And you thought you had a picky eater? Take heart. 19-month-old Alex Tesoriero has never tasted food.
Born 11 weeks premature and weighing just 437 grams, tubes may have kept him alive but they have also left him with a physical aversion to having anything near his mouth or face.
Quite simply, he won’t eat and paradoxically, little Alex is still fed through by tube directly into his stomach.
While his parents and doctors have desperately worked to get food into him for the past year, they’ve made no progress. He doesn’t even want to be kissed by his parents.
"Trying to get Alex to eat is the worst part of my day and everyone ends up in tears," said his mother, 31-year-old Lisa Tesoriero, in the Australian town of North Balgowlah.
"Alex has chronic lung disease and remained on oxygen for the first 12 months of his life, so he has always had tubes stuck to his face. When we try to feed him he either won't open his mouth or he'll just freak out."
Poor mite has never known hunger, as he is fed by tube every two or four hours. His aversion is a direct by product of spending the first five months of his life in hospital, where his prematurity caused a long list of complications, from being resuscitated three times, to having 10 blood transfusions, a collapsed lung and fractured wrist. He has also had an operation to repair an inguinal hernia.
So the next time your tot turns his nose up at what’s for dinner, spare a thought for little Alex and his parents."
Is anything sacred on the world wide web these days? Apparently not. In a blog called Don't Have A Cow, Man a guy known as Curtis has made it his mission to live off of his wife's breast milk, no doubt trying to soak up his 15 minutes any way he can.
While I kind of get the dad who tried to kick cancer by supplementing his diet with breast milk, in this case it's more a case of supply overarching demand.
Following three pregnancies and premature babies, wife Katie pumped every couple of hours and still managed to fill a whole freezer with her milk.
For this yummy, who couldn't produce more than a couple ounces, Katie's surplus is more than a little galling and wasteful. After all, the demand for breast milk is huge (and at around $4 per ounce, profitable).
So many women out there can't breastfeed and would love to be able to provide their children with the best possible start...
Apparently the couple didn't donate the milk because of the red tape and costs involved. Since they started the blog, women have been practically begging them for the milk. But they are not biting. Besides, hubby Curtis claimed his wife's milk "helps his digestive issues."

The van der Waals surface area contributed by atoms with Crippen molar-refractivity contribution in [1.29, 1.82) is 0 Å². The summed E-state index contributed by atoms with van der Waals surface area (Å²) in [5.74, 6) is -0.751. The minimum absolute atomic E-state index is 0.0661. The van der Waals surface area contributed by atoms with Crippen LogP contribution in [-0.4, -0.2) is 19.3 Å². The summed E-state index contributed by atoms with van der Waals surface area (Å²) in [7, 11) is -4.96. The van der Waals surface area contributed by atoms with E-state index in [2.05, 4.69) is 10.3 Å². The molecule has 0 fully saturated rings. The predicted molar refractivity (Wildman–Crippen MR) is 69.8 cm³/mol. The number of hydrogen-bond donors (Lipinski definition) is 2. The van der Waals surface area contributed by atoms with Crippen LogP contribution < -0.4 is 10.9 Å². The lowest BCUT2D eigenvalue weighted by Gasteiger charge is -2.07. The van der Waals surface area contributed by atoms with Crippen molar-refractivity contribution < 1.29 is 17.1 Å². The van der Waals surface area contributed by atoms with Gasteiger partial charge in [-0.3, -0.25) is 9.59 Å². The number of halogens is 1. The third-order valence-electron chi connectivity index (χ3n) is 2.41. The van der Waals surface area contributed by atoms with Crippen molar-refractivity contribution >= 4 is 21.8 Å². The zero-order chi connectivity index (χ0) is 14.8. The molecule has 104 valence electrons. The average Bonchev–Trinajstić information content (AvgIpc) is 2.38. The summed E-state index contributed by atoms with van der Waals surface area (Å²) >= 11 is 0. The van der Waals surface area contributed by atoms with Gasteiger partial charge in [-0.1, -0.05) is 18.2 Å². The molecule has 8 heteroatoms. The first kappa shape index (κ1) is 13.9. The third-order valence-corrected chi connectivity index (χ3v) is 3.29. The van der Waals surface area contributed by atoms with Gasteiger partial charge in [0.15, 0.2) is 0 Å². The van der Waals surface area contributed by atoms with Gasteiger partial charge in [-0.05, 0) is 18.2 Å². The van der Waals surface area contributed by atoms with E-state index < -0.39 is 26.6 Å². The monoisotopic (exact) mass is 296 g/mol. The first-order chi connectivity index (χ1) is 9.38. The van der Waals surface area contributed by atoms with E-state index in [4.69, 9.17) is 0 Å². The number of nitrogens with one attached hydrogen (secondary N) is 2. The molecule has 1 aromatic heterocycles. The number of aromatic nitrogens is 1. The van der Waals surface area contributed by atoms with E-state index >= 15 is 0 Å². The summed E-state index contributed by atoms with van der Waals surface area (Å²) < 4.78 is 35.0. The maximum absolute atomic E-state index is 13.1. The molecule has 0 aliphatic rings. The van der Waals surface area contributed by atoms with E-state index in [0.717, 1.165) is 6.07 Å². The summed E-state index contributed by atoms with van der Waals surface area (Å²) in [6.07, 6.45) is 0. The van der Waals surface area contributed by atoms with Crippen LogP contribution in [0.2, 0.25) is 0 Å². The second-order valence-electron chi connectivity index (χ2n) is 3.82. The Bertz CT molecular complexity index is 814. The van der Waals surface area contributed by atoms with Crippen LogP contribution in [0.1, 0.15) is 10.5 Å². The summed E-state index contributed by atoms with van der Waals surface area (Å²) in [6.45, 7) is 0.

The experiment is gimmicky, for sure, although the couple maintains they aren't vying for attention. So is there any medical rhyme to Curtis' reason?
"Biologically, just because something is good for babies does not mean it is good for adults," said pediatrician and neonatologist, Dr. Tonse Raju.
There's a reason all mammals naturally wean themselves from their mother's milk. Even humans need to start eating solids eventually. And although breast milk may be sufficient calorie wise, if an adult drinks enough of it, Raju added, it would still lack several nutrients like protein and fibre, a lack of which can cause a host of health problems.
A case of just because you can, doesn't mean you should. So, Curtis, lick off the milk 'stache. If you want to keep drinking the stuff, go right ahead. But we don't really need to read about it.
Last fall several famous faces -- from Ellen DeGeneres to President Barack Obama -- participated in an anti-bullying campaign called “It Gets Better” via YouTube video to let LGBTs (lesbian, gay, bi or transsexuals) know they aren't alone. But there is a sad casualty.
Though the project has grown into something of an international movement and inspired tens of thousands of people to create their own “It Gets Better” video, the reality for Jamey Rodemeyer, a 14-year-old boy from Buffalo, New York, didn't deliver.
Though Rodemeyer made his own “It Gets Better” video back in May, he was found dead after an apparent suicide. In the video, he spoke frankly about being bullied in grade school.
“People would just keep sending me hate, telling me that gay people go to hell… It was a constant taunting. The same people over and over.”
In spite of the counselling and social support Rodemeyer received, it clearly wasn't enough to save him.
It's not enough to teach our kids to love themselves and to be resilient in the face of taunts, we must teach them to be tolerant of others. Empathy starts at home.